Over the last half century, the Sand Mountain area has grown to include a larger, more diverse population as well as several major businesses and industries. Marshall County, which had an approximate population of 53,962 people in 1970 according to U.S. Census data, now holds more than 95,548 people, an increase of 77%. DeKalb County grew by nearly 74%, from 41,191 residents to more than 71,617.

Both counties’ growth rate over the last 50 years outpaced the State of Alabama and the U.S. as a whole, which saw an approximate growth rate of 42% and 59%, respectively.

From shopping centers and restaurants to recreation centers and sewer systems, several local towns and cities, such as Albertville, Boaz and Geraldine, have either just completed or plan to complete major projects that will add value for their residents, both current and future. The population of each county on Sand Mountain in The Reporter’s coverage area is projected to show a slight increase on the 2020 census.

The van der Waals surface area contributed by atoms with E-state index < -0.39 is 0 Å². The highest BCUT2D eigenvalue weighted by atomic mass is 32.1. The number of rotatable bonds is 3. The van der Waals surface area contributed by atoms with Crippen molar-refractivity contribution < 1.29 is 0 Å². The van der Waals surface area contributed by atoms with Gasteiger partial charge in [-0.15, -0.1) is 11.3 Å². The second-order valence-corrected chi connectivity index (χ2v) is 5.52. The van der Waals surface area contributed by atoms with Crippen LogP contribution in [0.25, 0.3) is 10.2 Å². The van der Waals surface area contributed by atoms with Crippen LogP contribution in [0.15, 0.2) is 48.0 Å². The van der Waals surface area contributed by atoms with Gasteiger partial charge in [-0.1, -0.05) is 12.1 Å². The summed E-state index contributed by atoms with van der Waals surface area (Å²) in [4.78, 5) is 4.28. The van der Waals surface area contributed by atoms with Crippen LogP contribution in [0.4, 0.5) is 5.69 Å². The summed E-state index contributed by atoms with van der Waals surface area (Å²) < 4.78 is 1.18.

Much, if not all, of the growth can be attributed to the people — those in government who have worked hard to receive federal grant and tax dollars, as well as the workers and citizens who support the area with their labor and patronization.

As long as the people in local communities continue to support each other, Sand Mountain’s future is sure to be successful.

Our View On the Issue is an opinion of The Reporter’s editorial board that includes Publisher Kim Patterson and Managing Editor Taylor Beck.

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